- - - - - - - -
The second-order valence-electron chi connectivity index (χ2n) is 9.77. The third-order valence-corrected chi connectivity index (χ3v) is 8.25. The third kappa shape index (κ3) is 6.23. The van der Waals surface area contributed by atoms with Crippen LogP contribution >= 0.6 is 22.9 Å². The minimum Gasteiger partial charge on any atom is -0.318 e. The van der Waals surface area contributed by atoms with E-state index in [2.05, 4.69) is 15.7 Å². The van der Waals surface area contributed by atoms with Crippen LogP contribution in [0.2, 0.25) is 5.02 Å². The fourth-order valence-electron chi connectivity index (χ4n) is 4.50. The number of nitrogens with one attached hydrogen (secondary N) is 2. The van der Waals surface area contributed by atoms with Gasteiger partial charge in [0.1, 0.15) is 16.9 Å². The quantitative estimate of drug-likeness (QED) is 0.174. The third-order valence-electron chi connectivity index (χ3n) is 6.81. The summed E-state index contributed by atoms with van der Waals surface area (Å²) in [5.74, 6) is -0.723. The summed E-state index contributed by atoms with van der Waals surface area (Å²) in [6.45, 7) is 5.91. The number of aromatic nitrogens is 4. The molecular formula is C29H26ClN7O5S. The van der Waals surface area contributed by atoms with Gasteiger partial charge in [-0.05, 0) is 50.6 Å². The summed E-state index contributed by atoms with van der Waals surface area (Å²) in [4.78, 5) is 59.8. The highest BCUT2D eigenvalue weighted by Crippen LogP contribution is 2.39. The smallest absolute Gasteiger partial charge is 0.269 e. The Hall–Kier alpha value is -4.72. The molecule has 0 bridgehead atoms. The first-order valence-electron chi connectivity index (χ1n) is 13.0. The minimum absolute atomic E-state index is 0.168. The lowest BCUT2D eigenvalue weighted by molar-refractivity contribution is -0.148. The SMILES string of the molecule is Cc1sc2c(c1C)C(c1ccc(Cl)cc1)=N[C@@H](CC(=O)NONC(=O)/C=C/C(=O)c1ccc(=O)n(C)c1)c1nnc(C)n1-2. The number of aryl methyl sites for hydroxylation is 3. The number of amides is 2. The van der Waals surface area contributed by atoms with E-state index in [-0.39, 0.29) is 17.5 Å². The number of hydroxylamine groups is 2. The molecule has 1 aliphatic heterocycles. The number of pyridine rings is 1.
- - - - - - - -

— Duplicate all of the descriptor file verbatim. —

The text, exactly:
The second-order valence-electron chi connectivity index (χ2n) is 9.77. The third-order valence-corrected chi connectivity index (χ3v) is 8.25. The third kappa shape index (κ3) is 6.23. The van der Waals surface area contributed by atoms with Crippen LogP contribution >= 0.6 is 22.9 Å². The minimum Gasteiger partial charge on any atom is -0.318 e. The van der Waals surface area contributed by atoms with E-state index in [2.05, 4.69) is 15.7 Å². The van der Waals surface area contributed by atoms with Crippen LogP contribution in [0.2, 0.25) is 5.02 Å². The fourth-order valence-electron chi connectivity index (χ4n) is 4.50. The number of nitrogens with one attached hydrogen (secondary N) is 2. The van der Waals surface area contributed by atoms with Gasteiger partial charge in [0.1, 0.15) is 16.9 Å². The quantitative estimate of drug-likeness (QED) is 0.174. The third-order valence-electron chi connectivity index (χ3n) is 6.81. The summed E-state index contributed by atoms with van der Waals surface area (Å²) in [5.74, 6) is -0.723. The summed E-state index contributed by atoms with van der Waals surface area (Å²) in [6.45, 7) is 5.91. The number of aromatic nitrogens is 4. The molecular formula is C29H26ClN7O5S. The van der Waals surface area contributed by atoms with Gasteiger partial charge in [-0.05, 0) is 50.6 Å². The summed E-state index contributed by atoms with van der Waals surface area (Å²) in [4.78, 5) is 59.8. The highest BCUT2D eigenvalue weighted by Crippen LogP contribution is 2.39. The smallest absolute Gasteiger partial charge is 0.269 e. The Hall–Kier alpha value is -4.72. The molecule has 0 bridgehead atoms. The first-order valence-electron chi connectivity index (χ1n) is 13.0. The minimum absolute atomic E-state index is 0.168. The lowest BCUT2D eigenvalue weighted by molar-refractivity contribution is -0.148. The SMILES string of the molecule is Cc1sc2c(c1C)C(c1ccc(Cl)cc1)=N[C@@H](CC(=O)NONC(=O)/C=C/C(=O)c1ccc(=O)n(C)c1)c1nnc(C)n1-2. The number of aryl methyl sites for hydroxylation is 3. The number of amides is 2. The van der Waals surface area contributed by atoms with E-state index in [-0.39, 0.29) is 17.5 Å². The number of hydroxylamine groups is 2. The molecule has 1 aliphatic heterocycles. The number of pyridine rings is 1.